The manic banger is at turns both deeply personal and wildly zany, bouncing from the death of Luppen’s dog to ruminations on Britney Spears and her battle to end the legal conservatorship she’s lived under for the past 13 years — a period that almost perfectly matches up with the late Cookie’s lifetime. (“I’m worried about Britney Spears/ It’s pretty f–ked up how her dad runs her life/ I wish my dad was more involved in mine/ But not like that, really not like that, yeah,” the singer croons in an unassuming baritone on the second verse.)

Unlike most millennials, Luppen admits the pop icon and her music were “pretty peripheral” during his fundamental teenage years, due in large part to a strict Mormon upbringing in suburban Minneapolis after his mother converted to The Church of Jesus Christ of Latter-day Saints when he was just four or five years old.

“Being raised Mormon, I wasn’t allowed to consume a lot of things that were sort of controversial,” the 26-year-old says, referring to Britney’s catalog of hits and sexually charged music videos. “So it was more of just like, I would kind of hear it on the radio.” It wasn’t until years later, as an adult, that Luppen would dive into what he calls his “Britney phase”; consequently, he now regards “Toxic” as “one of the best songs ever.” (“I think the production on that is so incredible,” he gushes about the icy second single from 2003’s In the Zone. “It’s so fresh. If that dropped tomorrow, it would be, like, the coolest thing.”)

Despite having a rather belated personal relationship to Britney’s music, the Princess of Pop’s fraught relationship with her father made it into Hippo Campus’ new song after Luppen sat down to watch The New York Times Presents: Framing Britney Spears.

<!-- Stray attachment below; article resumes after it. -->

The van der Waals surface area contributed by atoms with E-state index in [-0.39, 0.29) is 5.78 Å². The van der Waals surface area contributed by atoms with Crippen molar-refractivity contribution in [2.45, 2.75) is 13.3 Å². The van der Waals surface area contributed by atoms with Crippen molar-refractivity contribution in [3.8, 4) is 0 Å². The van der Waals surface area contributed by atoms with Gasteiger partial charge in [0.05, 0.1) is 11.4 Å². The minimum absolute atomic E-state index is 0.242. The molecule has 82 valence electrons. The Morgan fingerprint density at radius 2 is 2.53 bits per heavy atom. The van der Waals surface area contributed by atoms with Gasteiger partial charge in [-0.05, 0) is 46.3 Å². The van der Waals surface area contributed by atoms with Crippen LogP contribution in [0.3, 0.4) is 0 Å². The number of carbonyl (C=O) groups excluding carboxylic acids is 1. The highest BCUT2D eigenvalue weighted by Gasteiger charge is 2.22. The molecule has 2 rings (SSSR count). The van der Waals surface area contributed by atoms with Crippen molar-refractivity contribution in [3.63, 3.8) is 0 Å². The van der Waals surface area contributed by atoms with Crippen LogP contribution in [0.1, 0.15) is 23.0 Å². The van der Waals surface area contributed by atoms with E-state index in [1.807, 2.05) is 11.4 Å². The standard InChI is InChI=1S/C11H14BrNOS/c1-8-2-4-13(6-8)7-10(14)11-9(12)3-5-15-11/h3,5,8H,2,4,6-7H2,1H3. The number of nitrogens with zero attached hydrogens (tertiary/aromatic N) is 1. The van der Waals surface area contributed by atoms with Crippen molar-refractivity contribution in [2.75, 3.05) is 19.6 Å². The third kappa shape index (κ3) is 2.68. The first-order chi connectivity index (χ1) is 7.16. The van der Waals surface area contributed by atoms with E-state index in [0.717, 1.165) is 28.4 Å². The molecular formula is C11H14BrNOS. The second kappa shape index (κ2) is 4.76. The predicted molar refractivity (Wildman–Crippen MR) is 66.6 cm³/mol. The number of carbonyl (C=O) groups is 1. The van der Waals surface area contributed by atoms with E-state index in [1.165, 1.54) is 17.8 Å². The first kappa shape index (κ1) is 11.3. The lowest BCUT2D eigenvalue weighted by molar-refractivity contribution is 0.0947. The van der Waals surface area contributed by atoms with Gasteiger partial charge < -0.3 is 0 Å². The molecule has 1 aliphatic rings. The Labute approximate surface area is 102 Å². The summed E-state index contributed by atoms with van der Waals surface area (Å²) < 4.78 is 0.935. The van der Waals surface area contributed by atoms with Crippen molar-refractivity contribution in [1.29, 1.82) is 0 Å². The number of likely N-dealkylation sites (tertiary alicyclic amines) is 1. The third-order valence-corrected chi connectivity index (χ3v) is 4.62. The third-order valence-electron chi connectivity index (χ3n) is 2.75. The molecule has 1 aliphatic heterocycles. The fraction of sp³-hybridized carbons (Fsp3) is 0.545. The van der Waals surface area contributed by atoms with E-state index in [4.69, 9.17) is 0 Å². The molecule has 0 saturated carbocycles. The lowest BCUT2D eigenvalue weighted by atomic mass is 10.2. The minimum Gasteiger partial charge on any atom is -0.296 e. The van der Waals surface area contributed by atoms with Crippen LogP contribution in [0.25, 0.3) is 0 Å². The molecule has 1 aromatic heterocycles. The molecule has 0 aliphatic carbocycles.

“My mind was blown,” he recalls of his reaction to the harrowing documentary, which has since been nominated for two Emmy Awards. “Cause I, like, vaguely remember Britney shaving her head, you know? And I remember people just…sort of turning her into a punchline. I only realized over time how f–ked up it was that a bunch of my memories with Britney Spears involve the industry completely turning on her.”

After absorbing the special, Luppen continued to follow the developments in Britney’s ongoing legal crusade, and was shocked along with the rest of the world by the pop star’s explosive testimony during her recent June 23 hearing, coincidentally speaking out for the first time in more than a decade just eight days after Hippo Campus released “Bad Dream Baby.” “I was like, ‘crazy timing!'” he states of Britney breaking her silence. “But just hearing her talk about it is heartbreaking. It, like, turns my stomach to hear, you know? It’s just… it’s awful.”

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